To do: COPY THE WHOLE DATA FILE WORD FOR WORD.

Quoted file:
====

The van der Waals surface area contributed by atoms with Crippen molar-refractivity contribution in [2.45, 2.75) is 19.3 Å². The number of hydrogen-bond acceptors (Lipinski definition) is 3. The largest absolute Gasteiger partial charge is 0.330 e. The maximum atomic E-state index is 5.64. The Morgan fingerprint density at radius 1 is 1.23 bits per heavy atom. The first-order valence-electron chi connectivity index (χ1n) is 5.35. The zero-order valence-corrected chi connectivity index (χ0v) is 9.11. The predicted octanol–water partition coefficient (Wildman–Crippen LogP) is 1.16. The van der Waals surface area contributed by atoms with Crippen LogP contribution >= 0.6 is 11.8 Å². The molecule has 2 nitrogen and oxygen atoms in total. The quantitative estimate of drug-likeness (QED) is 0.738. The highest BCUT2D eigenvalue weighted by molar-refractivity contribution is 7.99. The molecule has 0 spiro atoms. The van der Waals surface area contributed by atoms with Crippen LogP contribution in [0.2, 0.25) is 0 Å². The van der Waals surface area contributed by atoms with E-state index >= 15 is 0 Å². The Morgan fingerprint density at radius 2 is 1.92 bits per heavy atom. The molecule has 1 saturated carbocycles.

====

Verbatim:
The van der Waals surface area contributed by atoms with Crippen molar-refractivity contribution in [2.45, 2.75) is 19.3 Å². The number of hydrogen-bond acceptors (Lipinski definition) is 3. The largest absolute Gasteiger partial charge is 0.330 e. The maximum atomic E-state index is 5.64. The Morgan fingerprint density at radius 1 is 1.23 bits per heavy atom. The first-order valence-electron chi connectivity index (χ1n) is 5.35. The zero-order valence-corrected chi connectivity index (χ0v) is 9.11. The predicted octanol–water partition coefficient (Wildman–Crippen LogP) is 1.16. The van der Waals surface area contributed by atoms with Crippen LogP contribution >= 0.6 is 11.8 Å². The molecule has 2 nitrogen and oxygen atoms in total. The quantitative estimate of drug-likeness (QED) is 0.738. The highest BCUT2D eigenvalue weighted by molar-refractivity contribution is 7.99. The molecule has 0 spiro atoms. The van der Waals surface area contributed by atoms with Crippen LogP contribution in [0.2, 0.25) is 0 Å². The van der Waals surface area contributed by atoms with E-state index >= 15 is 0 Å². The Morgan fingerprint density at radius 2 is 1.92 bits per heavy atom. The molecule has 1 saturated carbocycles.